Tuesday, July 31, 2007
The U.S. Attorney's Office for the Central District of California issued a press release of a plea in an export case where according to the information, the accused failed to secure the "required expert license to export vibration amplifiers, cable assemblies, and vibration processor units." The accused "was an international sales manager and was responsible for all exports at Endevco Corporation, an Orange County, California company that manufactures electronic sensors, vibration testing equipment, and other technology with both civilian and military applications. The information alleges that [the defendant] illegally exported a variety of sensitive items in 1999 and 2000 from the United States to Hindustan Aeronautics Limited (HAL), Engine Division, in Bangalore, India."
Plea Agreement -
Fraud in the education arena is not something new. An article by Audrey Williams June in the Chonicle of Higher Education (subscription required) describes how college business officers may be forced to deal with fraud on campus. The example of kickbacks/bribes of contractors is one item covered in the article, which is titled "Business Officers Get Advice on Guarding Against Fraud and 'Going Green' Frugally."
Professor Stephanie Aleong of Nova SouthEastern University Law School presented a talk at the SouthEast Association of Law Schools (SEALS) on counterfeit drugs. She argued for an extension of environmental models (e.g., RCRA, CERCLA) to combat the existing problems of distributors presenting counterfeit drugs into the market place. Professor Aleong calls for manufacturers to be held liable when the distributor engages in the sale of counterfeit drugs. Although she limits the remedy to civil tort actions, one has to wonder if this extension will eventually reach the criminal arena.
The Southeast Association of Law Schools (SEALS) included a panel discussion titled, White Collar Crime in the Post-Enron Era: Substance and Scholarship, with Joan Hemingway (Tennessee) moderating the panel.
The first speaker, John Hasnas (Georgetown Business School), spoke of the existing "Commander & Control" Approach and how it is detrimental to the corporate structure in creating an adversarial relationship among the parties. Hasnas called for a "Procedural Justice" approach. He noted how punishing the innocent is not justified for retribution standards and this occurs under the existing model.
Lisa Nicholson (University of Louisville, Louis D. Brandeis School of Law), started by discussing the growing debate between those who think the existing punishment is not enough and those who think Congress has gone too far. She advocated for removing the economic incentive of the criminal conduct and proposed use of asset forfeiture to accomplish this.
Chris Slobogin (U of Florida) focused on the "law of counts," looking at the overlapping situation ("redundant charges") when prosecutors charge different crimes for the same conduct. Looking at the Martha Stewart case he noted the deficiencies of redundant charging.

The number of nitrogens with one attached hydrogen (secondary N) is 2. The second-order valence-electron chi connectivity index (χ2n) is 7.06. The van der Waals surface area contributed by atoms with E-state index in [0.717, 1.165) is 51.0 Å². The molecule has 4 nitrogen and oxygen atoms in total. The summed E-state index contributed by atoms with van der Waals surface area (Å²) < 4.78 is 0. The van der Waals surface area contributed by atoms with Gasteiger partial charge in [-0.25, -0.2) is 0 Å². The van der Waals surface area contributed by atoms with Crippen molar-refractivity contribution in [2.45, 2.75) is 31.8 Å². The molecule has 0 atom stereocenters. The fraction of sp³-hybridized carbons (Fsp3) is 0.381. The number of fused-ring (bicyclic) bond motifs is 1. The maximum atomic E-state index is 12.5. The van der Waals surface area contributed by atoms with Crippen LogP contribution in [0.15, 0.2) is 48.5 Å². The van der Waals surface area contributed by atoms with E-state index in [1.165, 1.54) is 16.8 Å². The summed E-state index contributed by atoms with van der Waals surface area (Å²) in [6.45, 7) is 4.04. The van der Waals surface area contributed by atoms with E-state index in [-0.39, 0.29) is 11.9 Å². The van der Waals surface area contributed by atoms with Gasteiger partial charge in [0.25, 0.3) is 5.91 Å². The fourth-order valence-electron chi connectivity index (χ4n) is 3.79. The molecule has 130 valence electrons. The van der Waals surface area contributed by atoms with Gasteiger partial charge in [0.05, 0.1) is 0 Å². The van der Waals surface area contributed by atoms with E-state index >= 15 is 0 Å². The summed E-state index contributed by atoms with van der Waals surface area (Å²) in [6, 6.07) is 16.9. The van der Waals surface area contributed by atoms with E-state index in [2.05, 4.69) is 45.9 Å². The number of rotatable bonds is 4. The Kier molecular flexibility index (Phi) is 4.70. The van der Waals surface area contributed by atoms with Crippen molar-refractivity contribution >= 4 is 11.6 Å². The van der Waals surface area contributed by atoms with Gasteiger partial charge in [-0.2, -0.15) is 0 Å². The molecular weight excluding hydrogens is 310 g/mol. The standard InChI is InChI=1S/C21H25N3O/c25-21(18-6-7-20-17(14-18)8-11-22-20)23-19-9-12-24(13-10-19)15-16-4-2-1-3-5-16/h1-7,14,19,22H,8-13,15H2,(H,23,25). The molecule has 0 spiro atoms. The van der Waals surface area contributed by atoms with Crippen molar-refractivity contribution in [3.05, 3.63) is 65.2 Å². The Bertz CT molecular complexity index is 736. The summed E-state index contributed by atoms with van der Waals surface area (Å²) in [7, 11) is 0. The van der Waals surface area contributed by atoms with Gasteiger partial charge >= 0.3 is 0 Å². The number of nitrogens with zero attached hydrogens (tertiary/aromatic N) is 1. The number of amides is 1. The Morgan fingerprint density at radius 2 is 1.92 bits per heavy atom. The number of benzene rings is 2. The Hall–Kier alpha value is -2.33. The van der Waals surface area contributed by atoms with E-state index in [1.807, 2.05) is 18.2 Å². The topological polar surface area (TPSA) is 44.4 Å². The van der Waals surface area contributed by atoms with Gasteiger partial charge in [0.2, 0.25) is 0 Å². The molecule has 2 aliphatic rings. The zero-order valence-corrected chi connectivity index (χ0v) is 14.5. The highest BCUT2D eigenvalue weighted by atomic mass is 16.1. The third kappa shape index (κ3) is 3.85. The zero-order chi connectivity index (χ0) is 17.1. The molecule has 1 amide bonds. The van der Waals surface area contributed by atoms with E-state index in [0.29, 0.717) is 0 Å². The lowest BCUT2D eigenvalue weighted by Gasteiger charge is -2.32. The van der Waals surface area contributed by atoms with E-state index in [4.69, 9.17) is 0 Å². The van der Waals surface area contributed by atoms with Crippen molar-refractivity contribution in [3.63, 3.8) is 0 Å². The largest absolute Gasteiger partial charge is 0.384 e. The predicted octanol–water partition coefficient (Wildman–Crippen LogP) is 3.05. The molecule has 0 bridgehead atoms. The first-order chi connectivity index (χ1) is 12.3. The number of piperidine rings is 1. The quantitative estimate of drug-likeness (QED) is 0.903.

Lisa Fairfax (Maryland) looked at outside director liability. She noted how these individals can be an integral role in the fraud in their failure to provide proper oversight. But that said, she did not advance making this criminal liability.
Monday, July 30, 2007
Just days ago the press was reporting that Senator Ted Stevens (R. Alaska) was under scrutiny. The scrutiny appears to have increased with the recent search of his residence in Alaska. (See Washington Post here; Yahoo News here) This search required a showing of probable cause, approval by a judge, and execution of the search warrant by the feds. There are several interesting things to point out here -
1. In many white collar cases, the government uses its subpoena powers to secure documents. It is less common that we see searches being used in white collar cases. In recent years, however, searches have been in seen in everything from environmental to corruption investigations.
2. The benefit of a subpoena is that probable cause is unnecessary and there is no requirement of court approval prior to issuing the subpoena. The feds also do not have to search the premises for certain documents when the items are produced by the subpoenaed individual.
3. A benefit of using a search is the surprise factor. Items cannot be destroyed when the search occurs without notice. There is also the possibility that the government may observe other evidence in plain view while conducting the search.
So did the government not trust the Senator, and was there a fear that he would destroy evidence in making the decision to proceed with a search as opposed to asking him to produce documents to a grand jury? Or was this such a high profile case that the government wanted court approvals? In either event, what is on the premises of this Senator that warrants this extreme invasion?
Dan Eggen of the Washington Post has yet another article on beltway news. This time it is Vice President Cheney, and he is expressing disagreement with the Libby verdict. Does he have information that wasn't presented to the jury? Does he know something that the rest of us don't know? And if he knew something, shouldn't he have disclosed it to LIbby's attorneys.
And one finds in this article that Cheney is supporting Gonzales - and saying that the Attorney General has the support of the President. But does he have the support of the civil servants in his office? And does he have the support of the people?
A DOJ Press Release reports that "[t]wo former ITXC Corporation executives have pleaded guilty and one former executive has been sentenced" "in relation to their participation in a foreign bribery scheme." This case from the District of New Jersey charged in a one count information, conspiracy to violate the foreign corrupt practices act and the travel act.
Sunday, July 29, 2007